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N Scale - Atlas - 44718 - Engine, Diesel, U-25B - Family Lines - 1624

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N Scale - Atlas - 44718 - Engine, Diesel, U-25B - Family Lines - 1624 Phase IIb


Brand Atlas
Stock Number 44718
Original Retail Price $134.95
Manufacturer Atlas
Body Style Atlas Diesel Engine U25B
Road or Company Name Family Lines (Details)
Reporting Marks L&N
Road or Reporting Number 1624
Paint Color(s) Gray, Red, Yellow and White
Body Construction Plastic
DCC Readiness DC/DCC Dual Mode Decoder
Release Date 2006-07-01
Item Category Locomotives
Model Type Diesel
Model Subtype GE Transportation
Model Variety U-25B
Prototype Engine, Diesel, U-25B
Region North America
Era/Epoch Era IV: 1958 - 1978


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Body Style Information: This model was first produced by Kato for Atlas in 1989. The model was retooled and production transferred to China in 1998. In 2003, the mechanism was updated again and a slow speed motor was introduced.

Although the retooling was performed in 1998, this model has all the features one would expect of a 2000's vintage design. A split-frame, flywheels, blackened wheels and body-mounted couplers. It runs quite well and can pull plenty of cars.

DCC Information: The early Kato models are all kinda-sorta DCC friendly, but IMHO, I wouldn't bother. Buy a new mechanism and drop your old shell on it. It will likely fit (no promises though!). All the 1998+ accept DCC boards and many come with factory-installed decoders. For the DCC-Ready versions, they accept the DN163A0 decoder: 1 Amp N Scale Mobile Decoder for Atlas N-Scale GP40-2, U25B, SD35, Trainmaster, B23-7 and others from digitrax.com.

Prototype Information: The GE U25B was General Electric's first independent entry into the United States domestic Diesel-electric locomotive railroad market for heavy production road locomotives since 1936. From 1940 through 1953, GE participated in a design, production, and marketing consortium (Alco-GE) for diesel-electric locomotives with the American Locomotive Company. Starting in 1956 GE launched its Universal Series of diesel locomotives for the export market. The U25B was the first attempt at the domestic market since its termination of the consortium agreement with Alco. From Wikipedia

Road/Company Information:
To be truthful the Family Lines System was never actually an operating railroad, it was merely a marketing tactic which brought together the allying lines of the Louisville & Nashville, Clinchfield, Seaboard Coast Line, and a number of other smaller road (such as the Georgia Railroad, Atlanta & West Point Railroad, and Western Railway of Alabama otherwise referred to as the West Point Route). With this came a new livery (not unlike the later Seaboard scheme) applied to all with sub-lettering stenciled under locomotive cabs identifying the specific company. This marketing scheme was also short-lived, lasting only from 1972 until 1982 when these railroads merged together formally to create the Seaboard System (itself operating for only a few years).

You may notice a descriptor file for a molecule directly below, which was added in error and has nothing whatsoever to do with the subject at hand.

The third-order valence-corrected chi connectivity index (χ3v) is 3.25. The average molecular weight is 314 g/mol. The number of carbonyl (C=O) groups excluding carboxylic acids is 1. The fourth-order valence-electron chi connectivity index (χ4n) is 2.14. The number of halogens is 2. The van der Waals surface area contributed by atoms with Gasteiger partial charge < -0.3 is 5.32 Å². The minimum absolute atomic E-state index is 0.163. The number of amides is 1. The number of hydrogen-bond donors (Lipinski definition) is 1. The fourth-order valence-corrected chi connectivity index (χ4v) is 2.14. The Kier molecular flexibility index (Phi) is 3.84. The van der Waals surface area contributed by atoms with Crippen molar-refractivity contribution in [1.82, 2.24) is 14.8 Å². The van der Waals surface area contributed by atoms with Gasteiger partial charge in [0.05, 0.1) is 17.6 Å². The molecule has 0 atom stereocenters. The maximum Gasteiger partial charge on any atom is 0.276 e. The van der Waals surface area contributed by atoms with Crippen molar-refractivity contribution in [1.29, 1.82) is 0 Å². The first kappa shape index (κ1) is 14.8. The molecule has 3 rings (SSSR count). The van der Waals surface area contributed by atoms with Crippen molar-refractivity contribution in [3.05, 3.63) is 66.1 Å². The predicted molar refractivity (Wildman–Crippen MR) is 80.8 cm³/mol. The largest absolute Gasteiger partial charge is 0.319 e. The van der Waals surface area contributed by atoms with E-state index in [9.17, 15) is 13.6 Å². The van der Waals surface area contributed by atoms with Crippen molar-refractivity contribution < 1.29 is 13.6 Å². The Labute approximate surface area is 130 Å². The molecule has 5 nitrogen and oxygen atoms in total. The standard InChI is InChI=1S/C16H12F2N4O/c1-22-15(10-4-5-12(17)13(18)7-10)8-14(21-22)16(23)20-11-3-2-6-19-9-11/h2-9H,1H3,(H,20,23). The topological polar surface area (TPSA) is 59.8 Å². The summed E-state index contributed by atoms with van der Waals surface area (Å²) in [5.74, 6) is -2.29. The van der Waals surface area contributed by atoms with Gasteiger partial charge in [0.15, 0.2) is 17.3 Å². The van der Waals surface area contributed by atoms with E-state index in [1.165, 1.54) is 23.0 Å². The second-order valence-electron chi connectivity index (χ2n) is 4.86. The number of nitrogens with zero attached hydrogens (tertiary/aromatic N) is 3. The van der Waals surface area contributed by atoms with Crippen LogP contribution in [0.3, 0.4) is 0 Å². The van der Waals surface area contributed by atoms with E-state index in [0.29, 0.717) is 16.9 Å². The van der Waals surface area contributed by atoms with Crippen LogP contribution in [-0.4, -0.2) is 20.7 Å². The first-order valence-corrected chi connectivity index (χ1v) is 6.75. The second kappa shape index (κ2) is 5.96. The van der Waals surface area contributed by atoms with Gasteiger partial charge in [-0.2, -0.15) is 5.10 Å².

The three main components of the System were the L&N, Clinchfield, and SCL. The L&N (the first component) was a railroad synonymous with the southern states; it served major cities from New Orleans and Memphis to St. Louis, Atlanta, and later Chicago. The L&N is also one of the few classic fallen flags to never have had its original chartered name change at any point throughout its history, serving its home state and the southeast for over 120 years. As the L&N itself disappeared into the Seaboard System in 1982 just a few years later the Seaboard itself would disappear into CSX Transportation.

Brand/Importer Information:
In 1924 Stephan Schaffan, Sr. founded the Atlas Tool Company in Newark, New Jersey. In 1933 his son, Stephan Schaffan, Jr., came to work for his father at the age of sixteen. Steve Jr. built model airplanes as a hobby and frequented a local hobby shop. Being an enterprising young man, he would often ask the owner if there was anything he could do to earn some extra spending money. Tired of listening to his requests, the hobby-store owner threw some model railroad track parts his way and said, "Here, see if you can improve on this".

In those days, railroad modelers had to assemble and build everything from scratch. Steve Jr. created a "switch kit" which sold so well, that the entire family worked on them in the basement at night, while doing business as usual in the machine shop during the day.

Subsequently, Steve Jr. engineered the stapling of rail to fiber track, along with inventing the first practical rail joiner and pre-assembled turnouts and flexible track. All of these products, and more, helped to popularize model railroading and assisted in the creation of a mass-market hobby. The budding entrepreneur quickly outgrew the limitations of a basement and small garage operation. Realizing they could actually make a living selling track and related products, Steve and his father had the first factory built in Hillside, New Jersey at 413 Florence Avenue in 1947. On September 30, 1949, the Atlas Tool Company was officially incorporated as a New Jersey company.

In 1985, Steve was honored posthumously for his inventions by the Model Railroad Industry Association and was inducted into the Model Railroad Industry Hall of Fame in Baltimore, Maryland. In addition, Steve was nominated and entered into the National Model Railroad Association Pioneers of Model Railroading in 1995.

In the early 1990s, the Atlas Tool Company changed its name to Atlas Model Railroad Company, Inc.


Item created by: gdm on 2016-03-11 09:27:03. Last edited by gdm on 2017-05-05 15:29:20

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